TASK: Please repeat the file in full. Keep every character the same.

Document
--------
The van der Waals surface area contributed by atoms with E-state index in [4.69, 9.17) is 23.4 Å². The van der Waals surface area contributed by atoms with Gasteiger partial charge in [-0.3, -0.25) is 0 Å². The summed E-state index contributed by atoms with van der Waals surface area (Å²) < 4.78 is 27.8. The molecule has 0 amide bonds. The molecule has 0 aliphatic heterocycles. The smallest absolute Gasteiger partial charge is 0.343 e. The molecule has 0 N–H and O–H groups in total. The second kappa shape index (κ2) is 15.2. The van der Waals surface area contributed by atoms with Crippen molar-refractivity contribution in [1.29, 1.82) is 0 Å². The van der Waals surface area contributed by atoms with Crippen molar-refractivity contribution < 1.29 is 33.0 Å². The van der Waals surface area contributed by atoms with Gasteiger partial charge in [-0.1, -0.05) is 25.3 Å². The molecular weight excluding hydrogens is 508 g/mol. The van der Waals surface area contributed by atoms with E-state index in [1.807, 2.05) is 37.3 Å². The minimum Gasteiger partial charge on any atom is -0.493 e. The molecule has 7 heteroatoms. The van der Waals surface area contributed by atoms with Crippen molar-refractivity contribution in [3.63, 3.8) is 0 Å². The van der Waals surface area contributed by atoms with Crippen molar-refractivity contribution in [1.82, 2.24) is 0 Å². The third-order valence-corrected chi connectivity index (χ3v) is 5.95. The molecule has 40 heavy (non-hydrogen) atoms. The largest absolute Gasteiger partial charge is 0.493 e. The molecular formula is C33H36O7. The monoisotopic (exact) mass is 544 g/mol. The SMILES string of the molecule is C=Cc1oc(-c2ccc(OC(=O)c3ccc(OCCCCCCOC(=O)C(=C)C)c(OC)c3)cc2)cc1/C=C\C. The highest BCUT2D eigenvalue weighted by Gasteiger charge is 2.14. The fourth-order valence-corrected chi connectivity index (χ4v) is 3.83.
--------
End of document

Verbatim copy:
The van der Waals surface area contributed by atoms with E-state index in [4.69, 9.17) is 23.4 Å². The van der Waals surface area contributed by atoms with Gasteiger partial charge in [-0.3, -0.25) is 0 Å². The summed E-state index contributed by atoms with van der Waals surface area (Å²) < 4.78 is 27.8. The molecule has 0 amide bonds. The molecule has 0 aliphatic heterocycles. The smallest absolute Gasteiger partial charge is 0.343 e. The molecule has 0 N–H and O–H groups in total. The second kappa shape index (κ2) is 15.2. The van der Waals surface area contributed by atoms with Crippen molar-refractivity contribution in [1.29, 1.82) is 0 Å². The van der Waals surface area contributed by atoms with Crippen molar-refractivity contribution < 1.29 is 33.0 Å². The van der Waals surface area contributed by atoms with Gasteiger partial charge in [-0.1, -0.05) is 25.3 Å². The molecular weight excluding hydrogens is 508 g/mol. The van der Waals surface area contributed by atoms with E-state index in [1.807, 2.05) is 37.3 Å². The minimum Gasteiger partial charge on any atom is -0.493 e. The molecule has 7 heteroatoms. The van der Waals surface area contributed by atoms with Crippen molar-refractivity contribution in [3.63, 3.8) is 0 Å². The van der Waals surface area contributed by atoms with Crippen molar-refractivity contribution in [1.82, 2.24) is 0 Å². The third-order valence-corrected chi connectivity index (χ3v) is 5.95. The molecule has 40 heavy (non-hydrogen) atoms. The largest absolute Gasteiger partial charge is 0.493 e. The molecular formula is C33H36O7. The monoisotopic (exact) mass is 544 g/mol. The SMILES string of the molecule is C=Cc1oc(-c2ccc(OC(=O)c3ccc(OCCCCCCOC(=O)C(=C)C)c(OC)c3)cc2)cc1/C=C\C. The highest BCUT2D eigenvalue weighted by Gasteiger charge is 2.14. The fourth-order valence-corrected chi connectivity index (χ4v) is 3.83.